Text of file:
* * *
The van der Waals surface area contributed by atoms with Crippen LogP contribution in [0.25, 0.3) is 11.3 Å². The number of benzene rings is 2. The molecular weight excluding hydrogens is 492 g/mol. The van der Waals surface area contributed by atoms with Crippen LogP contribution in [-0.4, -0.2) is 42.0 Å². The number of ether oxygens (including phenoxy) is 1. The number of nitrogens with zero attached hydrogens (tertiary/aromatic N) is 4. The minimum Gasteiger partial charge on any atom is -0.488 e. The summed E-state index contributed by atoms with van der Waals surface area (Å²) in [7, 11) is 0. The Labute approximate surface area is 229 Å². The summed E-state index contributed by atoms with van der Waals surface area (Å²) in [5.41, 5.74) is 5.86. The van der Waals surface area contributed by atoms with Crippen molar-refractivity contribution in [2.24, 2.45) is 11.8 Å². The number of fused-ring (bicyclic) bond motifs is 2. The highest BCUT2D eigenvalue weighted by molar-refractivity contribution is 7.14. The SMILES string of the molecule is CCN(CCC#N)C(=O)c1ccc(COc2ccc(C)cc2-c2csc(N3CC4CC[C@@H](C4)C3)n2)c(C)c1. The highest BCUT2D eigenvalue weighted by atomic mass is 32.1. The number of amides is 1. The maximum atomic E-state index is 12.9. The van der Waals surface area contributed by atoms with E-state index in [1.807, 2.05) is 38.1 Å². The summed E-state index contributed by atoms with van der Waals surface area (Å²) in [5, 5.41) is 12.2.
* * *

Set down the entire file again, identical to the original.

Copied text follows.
The van der Waals surface area contributed by atoms with Crippen LogP contribution in [0.25, 0.3) is 11.3 Å². The number of benzene rings is 2. The molecular weight excluding hydrogens is 492 g/mol. The van der Waals surface area contributed by atoms with Crippen LogP contribution in [-0.4, -0.2) is 42.0 Å². The number of ether oxygens (including phenoxy) is 1. The number of nitrogens with zero attached hydrogens (tertiary/aromatic N) is 4. The minimum Gasteiger partial charge on any atom is -0.488 e. The summed E-state index contributed by atoms with van der Waals surface area (Å²) in [7, 11) is 0. The Labute approximate surface area is 229 Å². The summed E-state index contributed by atoms with van der Waals surface area (Å²) in [5.41, 5.74) is 5.86. The van der Waals surface area contributed by atoms with Crippen molar-refractivity contribution in [2.24, 2.45) is 11.8 Å². The number of fused-ring (bicyclic) bond motifs is 2. The highest BCUT2D eigenvalue weighted by molar-refractivity contribution is 7.14. The SMILES string of the molecule is CCN(CCC#N)C(=O)c1ccc(COc2ccc(C)cc2-c2csc(N3CC4CC[C@@H](C4)C3)n2)c(C)c1. The highest BCUT2D eigenvalue weighted by atomic mass is 32.1. The number of amides is 1. The maximum atomic E-state index is 12.9. The van der Waals surface area contributed by atoms with E-state index in [1.807, 2.05) is 38.1 Å². The summed E-state index contributed by atoms with van der Waals surface area (Å²) in [5, 5.41) is 12.2.